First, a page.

|Kent, England, UK|
Remains of Portus Lemanis
The first documentary mention of the site is found in the late 3rd century Antonine Itinerary, where it is mentioned as lying 68,000 paces (68 Roman miles) from Londinium (London) and 16,000 paces from the cantonal capital Durovernum Cantiacorum (Canterbury). However, there is archaeological evidence of much earlier use as a naval base: tiles stamped CL BR have been found indicating that sailors or marines of the fleet, the Classis Britannica, were involved in its construction, as well as an inscription dated to the first third of the 2nd century (RIB 66) on an altar stone, dedicated to the god Neptune by a Lucius Aufidius Pantera, prefect of the Classis Britannica. According to the 5th century Notitia Dignitatum (probably recording the situation in the late 4th century), the fort was garrisoned by a regiment raised in Tournai (numerus Turnacensium) and formed part of a defence system known as the Saxon Shore under the command of a Count. The last mention of Lemanis in Latin sources is in the late 7th century Ravenna Cosmography, by which time the site, along with the rest of Britain, had long been severed from the Roman Empire.
Location and construction
The fort stood on a hill overlooking a reach of sea which has since been drained to form the Romney Marsh. A harbour lay to the south and east. A vicus (civilian settlement) had also sprung up in its proximity, situated astride the road that led to Canterbury.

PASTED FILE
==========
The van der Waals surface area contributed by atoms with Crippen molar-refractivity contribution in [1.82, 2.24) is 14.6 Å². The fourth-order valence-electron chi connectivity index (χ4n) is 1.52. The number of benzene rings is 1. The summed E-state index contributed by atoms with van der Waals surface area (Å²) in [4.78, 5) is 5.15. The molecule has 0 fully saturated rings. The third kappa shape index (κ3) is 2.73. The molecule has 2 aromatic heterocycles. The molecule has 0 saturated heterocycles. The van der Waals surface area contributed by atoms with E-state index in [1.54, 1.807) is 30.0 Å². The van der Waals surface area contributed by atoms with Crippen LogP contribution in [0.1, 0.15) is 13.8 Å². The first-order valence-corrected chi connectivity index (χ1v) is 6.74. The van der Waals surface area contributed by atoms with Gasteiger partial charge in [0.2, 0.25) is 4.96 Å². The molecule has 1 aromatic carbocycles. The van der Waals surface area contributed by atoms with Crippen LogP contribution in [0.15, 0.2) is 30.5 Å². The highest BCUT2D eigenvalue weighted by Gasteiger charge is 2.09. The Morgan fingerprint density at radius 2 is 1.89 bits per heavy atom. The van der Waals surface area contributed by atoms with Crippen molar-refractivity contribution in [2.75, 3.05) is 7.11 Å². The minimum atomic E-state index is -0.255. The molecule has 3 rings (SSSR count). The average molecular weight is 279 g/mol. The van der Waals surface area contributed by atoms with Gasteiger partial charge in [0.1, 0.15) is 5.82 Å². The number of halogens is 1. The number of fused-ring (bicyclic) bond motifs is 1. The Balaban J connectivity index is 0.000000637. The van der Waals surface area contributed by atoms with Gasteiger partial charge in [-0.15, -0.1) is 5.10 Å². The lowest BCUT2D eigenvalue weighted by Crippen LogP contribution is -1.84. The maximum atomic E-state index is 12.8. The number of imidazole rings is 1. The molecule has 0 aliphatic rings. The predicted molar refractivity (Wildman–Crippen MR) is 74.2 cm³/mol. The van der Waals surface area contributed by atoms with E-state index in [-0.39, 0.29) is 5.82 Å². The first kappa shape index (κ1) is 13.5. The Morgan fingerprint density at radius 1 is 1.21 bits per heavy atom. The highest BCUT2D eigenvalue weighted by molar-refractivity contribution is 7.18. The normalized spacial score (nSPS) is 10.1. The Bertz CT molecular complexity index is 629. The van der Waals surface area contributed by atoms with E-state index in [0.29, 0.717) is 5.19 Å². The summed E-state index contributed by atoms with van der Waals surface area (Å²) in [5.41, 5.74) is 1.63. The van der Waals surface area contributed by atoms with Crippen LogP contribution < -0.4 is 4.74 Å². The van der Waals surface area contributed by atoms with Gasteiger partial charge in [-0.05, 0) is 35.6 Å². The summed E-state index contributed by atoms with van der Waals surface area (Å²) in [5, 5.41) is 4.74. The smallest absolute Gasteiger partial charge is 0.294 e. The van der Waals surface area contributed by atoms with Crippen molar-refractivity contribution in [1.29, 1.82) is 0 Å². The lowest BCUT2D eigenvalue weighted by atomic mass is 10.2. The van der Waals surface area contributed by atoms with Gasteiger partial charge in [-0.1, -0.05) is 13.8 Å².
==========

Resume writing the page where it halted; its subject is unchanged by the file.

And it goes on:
The construction of the Saxon Shore-era fort can be dated to the late 270s, as is evidenced by its late-style characteristics, including forward-projecting towers. The remains are in poor condition, since the ground, mostly clay, has at places given way. The southern side of the fort is wholly missing, and elsewhere the remains have been moved at various angles, while little evidence of interior structures (remains of a bath and possibly the principia) survives. The site is still relatively unknown: the only major archaeological excavations were carried out by Roach Smith in 1850 and 1852.
The remains of the main rampart show a strong construction ca. 3.9 m wide, and surviving sections are still between 6 and 8 m in height. The wall is built of recycled material from earlier structures and bonded with bands of brick, which include several roofing tiles. Originally, the fort may have had about 14 towers. A single main gate survives towards the east, as well as several posterns. Its shape may have been an irregular pentagon, which covered an area of ca. 3.4 ha; but this shape would be unusual for Roman forts, especially in the Saxon Shore system.
The site, long known locally as Stutfall Castle, is on private land and may not be visited, but a fairly good view can be obtained at a distance from a public footpath running along the escarpment, and another view from a poorly maintained footpath to the west (erroneously shown on the Ordnance Survey map as running through the centre of the remains).
- Thomas Codrington (1903), Roman Roads in Britain
- CBA Report 18: The Saxon Shore, p. 29
- Notitia Dignitatum, Pars Occ., XXVIII.16
- The Ravenna Cosmography: British Section | Roman Britain
- Fields (2006), p. 24
- Fields (2006), p. 21
- Fields, Nic (2006). Rome's Saxon Shore - Coastal Defences of Roman Britain AD 250-500 (Fortress 56). Osprey Publishing. ISBN 978-1-84603-094-9.
- Johnston, David E.; et als. (1977). "The Saxon Shore" (PDF). CBA Research Report (18). Retrieved 2007-08-20.
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